By on June 8, 2021

Breathtaking, isn’t it? Just the right size, its lovely proportions carry off a premium look well. It was always a cut above the Camry and Accord with its superior drive and buttery smooth VG30 V6 as standard. Four-door Sports Car it was called, 4DSC stickers proudly on display. Nissan had a winner with that Maxima. But that Maxima was three decades ago, and after an experience with a 2020 Maxima, I’m here to tell you Nissan most definitely gives no more shits about its most expensive sedan.

The encounter was by happenstance: A friend of mine came over with a Maxima from Enterprise he had for a week while his car was in the body shop. Since it was a 2020 model year and a rental, it was a good opportunity to see how the Maxima held up over 40,000 tough miles. But what I found regarding the car’s general quality from the factory was more surprising than its condition.

Noticeable orange peel along the flame-surfaced flanks of the car didn’t lend to a look of quality. Trim both exterior and interior had a cheap, thin feel. From the plastic chrome of the trunk handle which wiggled under pressure to the “diamond” pattern interior door trim, everything seemed built to a low price. Rough edges on exterior trim were common everywhere, which my finger felt as it poked and prodded the silver sedan. The corner of the door trim was particularly poorly finished, with visible unevenness and sharp edges.

Around this time I decided to look up how much the Maxima cost since I really wasn’t sure. I’d guessed around $32,000, something like that for this mid-level SV. Turned out I was quite wrong, as the entry-level SV asks a full $37,000. The upscale SR and Platinum trims are both $42,000, and lower-level trims (S and SL) are no longer available. I let that number roll around in my head as I checked out the rest of Nissan’s Maxima efforts: $37,000. That figure seemed ever steeper when my finger disappeared into the very uneven gap at the trunk lid. Fortunately, because the left side was so bad the right side was quite tidy! About the time I was finished being shocked at the trunk, I noticed the gloss trim that brought the rear side window to meet the rear windscreen. It was rough enough to need sanding. Door handles are chromed plastic and have an unlock button instead of a touch sensor like on a Golf.

Inside didn’t fare much better. After 40,000 miles the Maxima’s black leather had picked up a cheap sheen, and not the “Just applied Armor All” kind of sheen. From the driver’s seat, all expected infotainment and power features are in place but work in a clunky and outdated way. There are about eight different display options for the center screen between the gauges, all full of too much-cluttered information. The screen resets with each restart, to a “POWER” gauge with a little horizontal bar that shows how much throttle pressure is being applied. Though it’s a pretty large car (193″ L x 73″ W x 57″ H) the inside felt relatively claustrophobic thanks to the enormous center console wall and thick pillars. The hood also protruded into view at the left, center, and right, giving a constant view of the trim at the lower edge of the windshield.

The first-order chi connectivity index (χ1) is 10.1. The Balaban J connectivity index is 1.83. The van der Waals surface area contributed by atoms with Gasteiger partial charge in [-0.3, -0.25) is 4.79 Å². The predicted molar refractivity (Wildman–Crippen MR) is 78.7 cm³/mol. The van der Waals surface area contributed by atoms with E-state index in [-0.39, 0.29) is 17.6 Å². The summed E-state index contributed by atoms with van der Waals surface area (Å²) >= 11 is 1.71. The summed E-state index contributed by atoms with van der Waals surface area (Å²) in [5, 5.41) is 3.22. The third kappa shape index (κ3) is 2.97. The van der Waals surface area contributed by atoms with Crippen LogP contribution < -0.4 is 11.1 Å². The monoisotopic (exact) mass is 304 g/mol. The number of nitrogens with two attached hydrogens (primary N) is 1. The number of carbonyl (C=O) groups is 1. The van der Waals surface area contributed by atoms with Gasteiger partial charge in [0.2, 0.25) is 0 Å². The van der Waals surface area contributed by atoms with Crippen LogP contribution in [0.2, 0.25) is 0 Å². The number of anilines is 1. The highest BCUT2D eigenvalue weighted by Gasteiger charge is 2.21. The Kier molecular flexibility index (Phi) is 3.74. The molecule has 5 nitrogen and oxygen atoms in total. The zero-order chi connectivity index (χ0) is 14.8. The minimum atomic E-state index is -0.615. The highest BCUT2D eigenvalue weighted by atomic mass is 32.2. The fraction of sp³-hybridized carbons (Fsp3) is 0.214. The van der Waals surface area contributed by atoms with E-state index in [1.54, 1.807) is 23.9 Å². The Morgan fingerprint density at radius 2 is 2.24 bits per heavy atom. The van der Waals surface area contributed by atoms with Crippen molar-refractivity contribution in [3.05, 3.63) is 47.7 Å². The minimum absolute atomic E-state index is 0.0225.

I won’t go too deep into driving impressions as I didn’t drive it for an extended period, but there wasn’t much Four-door Sports Car about its CVT and artificially weighted steering. Said steering didn’t get lighter at parking speeds for some reason, so it really had to be wrangled more than necessary while maneuvering. The Maxima lacks the fun and engagement of a sports sedan, and it’s not supremely comfortable or luxurious as a cruiser. It doesn’t do anything well considering its price.

So who’s the Maxima for? What’s its purpose? It costs much more than the Altima which is the exact same size. It’s older than the Altima, does not optional have all-wheel drive like the Altima, and does not have a choice of engines like Altima. The Altima looks better generally, and its interior is more organized and up to date as well. The most expensive 2.5-liter Platinum Altima is $3,000 less than the most basic Maxima SV. Altima no longer offers a V6, so with either 182 or 236 horsepower, it’s decently less powerful than the 300-horse Maxima. And that’s about it.

I can only conclude that Nissan no longer cares about its 4DSC. There’s no effort here in materials or build quality or any recollection of the end goal: an exciting sporty sedan. It’s slapdash and dated, and nobody should buy one. But perhaps that’s why they’re Enterprise fodder now.

[Images: Nissan, Corey Lewis / The Truth About Cars]

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63 Comments on “Opinion: Nissan Definitely No Longer Cares About the Maxima...”

  • avatar

    I’m not sure why Nissan bothers with this car anymore. Before the pandemic hit, there were TONS of these on used car lots, all with 25-30,000 miles and going for low-20s. I suppose if you’re after a “lightly used ex-rental” bargain, it works. But why would anyone choose this over an Avalon?

    The irony is that Nissan’s cheaper, high-volume stuff is getting a lot better – the Versa, in particular, is pretty respectable-looking these days.

  • avatar

    Nobody cares about Nissan anymore. Evidently, this includes Nissan.

    • 0 avatar

      I disagree – these guys have a whole bunch of fresh product that isn’t bad-looking at all. This Maxima is part of their older product portfolio, so it’s little wonder that it sucks.

      I think they’re poised for a comeback – at a minimum, it can’t get a whole lot worse.

    • 0 avatar

      Whether or not Carlos Ghosn was literally a criminal, it’s a crime what his short-term profiteering and cost-slashing did to Nissan and his products. They don’t have a decent transmission, there’s no powertrain route to the future, their reputation is in tatters, and they don’t make a product that matches the category leader in any category they’re in—yes, including those “lots better than they were” low-end models.